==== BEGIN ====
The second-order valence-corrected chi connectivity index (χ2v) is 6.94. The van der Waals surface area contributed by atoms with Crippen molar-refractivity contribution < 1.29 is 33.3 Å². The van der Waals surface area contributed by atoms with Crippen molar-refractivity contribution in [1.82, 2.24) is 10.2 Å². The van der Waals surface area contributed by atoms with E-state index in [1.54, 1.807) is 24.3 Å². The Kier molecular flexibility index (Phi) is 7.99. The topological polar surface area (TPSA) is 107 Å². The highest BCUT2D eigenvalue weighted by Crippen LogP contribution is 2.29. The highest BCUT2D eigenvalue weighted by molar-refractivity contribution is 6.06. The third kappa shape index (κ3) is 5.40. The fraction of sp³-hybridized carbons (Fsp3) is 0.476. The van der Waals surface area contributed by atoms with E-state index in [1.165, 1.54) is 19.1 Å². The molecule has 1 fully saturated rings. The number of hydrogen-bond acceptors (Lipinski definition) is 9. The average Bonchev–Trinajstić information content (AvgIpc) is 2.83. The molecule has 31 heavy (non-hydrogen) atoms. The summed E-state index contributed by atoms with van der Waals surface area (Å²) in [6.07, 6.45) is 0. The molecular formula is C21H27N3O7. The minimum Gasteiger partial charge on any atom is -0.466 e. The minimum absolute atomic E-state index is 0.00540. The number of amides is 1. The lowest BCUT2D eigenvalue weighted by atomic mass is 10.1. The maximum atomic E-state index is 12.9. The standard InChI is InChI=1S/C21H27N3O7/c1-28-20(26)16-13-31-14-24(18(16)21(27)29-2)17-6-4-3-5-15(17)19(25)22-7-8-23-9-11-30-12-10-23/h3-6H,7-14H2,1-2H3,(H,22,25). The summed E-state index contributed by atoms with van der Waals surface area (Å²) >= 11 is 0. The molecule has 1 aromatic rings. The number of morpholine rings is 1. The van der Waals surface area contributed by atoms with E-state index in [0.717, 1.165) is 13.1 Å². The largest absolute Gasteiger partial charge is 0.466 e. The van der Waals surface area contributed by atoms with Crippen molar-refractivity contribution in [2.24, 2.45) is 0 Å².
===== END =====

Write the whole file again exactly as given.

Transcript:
The second-order valence-corrected chi connectivity index (χ2v) is 6.94. The van der Waals surface area contributed by atoms with Crippen molar-refractivity contribution < 1.29 is 33.3 Å². The van der Waals surface area contributed by atoms with Crippen molar-refractivity contribution in [1.82, 2.24) is 10.2 Å². The van der Waals surface area contributed by atoms with E-state index in [1.54, 1.807) is 24.3 Å². The Kier molecular flexibility index (Phi) is 7.99. The topological polar surface area (TPSA) is 107 Å². The highest BCUT2D eigenvalue weighted by Crippen LogP contribution is 2.29. The highest BCUT2D eigenvalue weighted by molar-refractivity contribution is 6.06. The third kappa shape index (κ3) is 5.40. The fraction of sp³-hybridized carbons (Fsp3) is 0.476. The van der Waals surface area contributed by atoms with E-state index in [1.165, 1.54) is 19.1 Å². The molecule has 1 fully saturated rings. The number of hydrogen-bond acceptors (Lipinski definition) is 9. The average Bonchev–Trinajstić information content (AvgIpc) is 2.83. The molecule has 31 heavy (non-hydrogen) atoms. The summed E-state index contributed by atoms with van der Waals surface area (Å²) in [6.07, 6.45) is 0. The molecular formula is C21H27N3O7. The minimum Gasteiger partial charge on any atom is -0.466 e. The minimum absolute atomic E-state index is 0.00540. The number of amides is 1. The lowest BCUT2D eigenvalue weighted by atomic mass is 10.1. The maximum atomic E-state index is 12.9. The standard InChI is InChI=1S/C21H27N3O7/c1-28-20(26)16-13-31-14-24(18(16)21(27)29-2)17-6-4-3-5-15(17)19(25)22-7-8-23-9-11-30-12-10-23/h3-6H,7-14H2,1-2H3,(H,22,25). The summed E-state index contributed by atoms with van der Waals surface area (Å²) >= 11 is 0. The molecule has 1 aromatic rings. The number of morpholine rings is 1. The van der Waals surface area contributed by atoms with E-state index in [0.717, 1.165) is 13.1 Å². The largest absolute Gasteiger partial charge is 0.466 e. The van der Waals surface area contributed by atoms with Crippen molar-refractivity contribution in [2.24, 2.45) is 0 Å².